The themes in this excellent collection of essays revolve largely around class, religion, and scandal. In many ways, Ronson comes off as a kind of latter-day, slightly nervous, and far less gonzo version of, for example, Hunter S. Thompson or Norman Mailer. He appears in these essays and profiles as a major character, but the focus is less on him (and his frequently awkward yet amusing reactions to the worst of situations) than on the material at hand, which includes, among other things, the Insane Clown Posse, Stanley Kubrick’s estate, and a phony psychic named Sylvia Browne.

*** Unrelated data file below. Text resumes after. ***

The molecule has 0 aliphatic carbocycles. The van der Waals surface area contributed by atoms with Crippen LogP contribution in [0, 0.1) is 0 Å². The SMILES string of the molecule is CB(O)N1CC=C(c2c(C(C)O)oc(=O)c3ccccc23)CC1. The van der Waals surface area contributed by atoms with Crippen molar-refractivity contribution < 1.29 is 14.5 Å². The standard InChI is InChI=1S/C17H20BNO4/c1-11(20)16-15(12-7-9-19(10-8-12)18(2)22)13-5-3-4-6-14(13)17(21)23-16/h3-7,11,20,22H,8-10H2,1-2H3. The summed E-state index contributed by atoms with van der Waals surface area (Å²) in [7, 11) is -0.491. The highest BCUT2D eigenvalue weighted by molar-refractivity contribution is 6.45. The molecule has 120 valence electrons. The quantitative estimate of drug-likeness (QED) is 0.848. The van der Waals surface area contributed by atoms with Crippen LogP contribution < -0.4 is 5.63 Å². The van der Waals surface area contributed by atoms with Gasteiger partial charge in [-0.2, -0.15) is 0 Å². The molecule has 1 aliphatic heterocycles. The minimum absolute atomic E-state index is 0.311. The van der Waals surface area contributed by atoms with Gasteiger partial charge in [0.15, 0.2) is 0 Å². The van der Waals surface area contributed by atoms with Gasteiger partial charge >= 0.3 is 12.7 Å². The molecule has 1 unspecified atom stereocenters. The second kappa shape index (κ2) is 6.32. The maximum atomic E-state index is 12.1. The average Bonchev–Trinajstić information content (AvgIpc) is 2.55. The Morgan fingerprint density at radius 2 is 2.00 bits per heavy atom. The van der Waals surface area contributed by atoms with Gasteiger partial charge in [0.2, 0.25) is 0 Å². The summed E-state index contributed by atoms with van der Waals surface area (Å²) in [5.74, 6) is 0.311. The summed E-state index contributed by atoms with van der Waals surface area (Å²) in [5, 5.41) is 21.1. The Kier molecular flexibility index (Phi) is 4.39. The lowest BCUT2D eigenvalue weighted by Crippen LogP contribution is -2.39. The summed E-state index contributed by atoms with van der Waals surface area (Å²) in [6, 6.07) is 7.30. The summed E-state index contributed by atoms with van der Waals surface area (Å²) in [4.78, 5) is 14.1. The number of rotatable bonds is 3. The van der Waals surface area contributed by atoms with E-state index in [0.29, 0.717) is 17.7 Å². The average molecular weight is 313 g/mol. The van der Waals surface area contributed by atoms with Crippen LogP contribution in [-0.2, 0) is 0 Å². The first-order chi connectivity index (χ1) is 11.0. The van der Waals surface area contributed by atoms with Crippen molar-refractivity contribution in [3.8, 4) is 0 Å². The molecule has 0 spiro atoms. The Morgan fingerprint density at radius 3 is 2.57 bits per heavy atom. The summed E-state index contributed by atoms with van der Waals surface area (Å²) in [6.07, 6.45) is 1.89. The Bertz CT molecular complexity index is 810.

Although it was published in 2012, many of the essays in this collection originally appeared in The Guardian in the early 2000s. Curiously, two incidents described in the book (a game-show scandal and the trial of a former British pop star charged with “buggery”) occurred on September 10, 2001, so their relatively trivial nature stands in stark contrast to the events that would unfold on the following day. Ronson more or less acknowledges this coincidence within each essay, conveying, to some extent, the idea that life went on as usual for many people even as the tragedy of 9/11 unfolded—or, more to the point, that all experiences are relative, and that for the individuals immediately affected by the events in his essays, tragedy is tragedy regardless of scale or media coverage.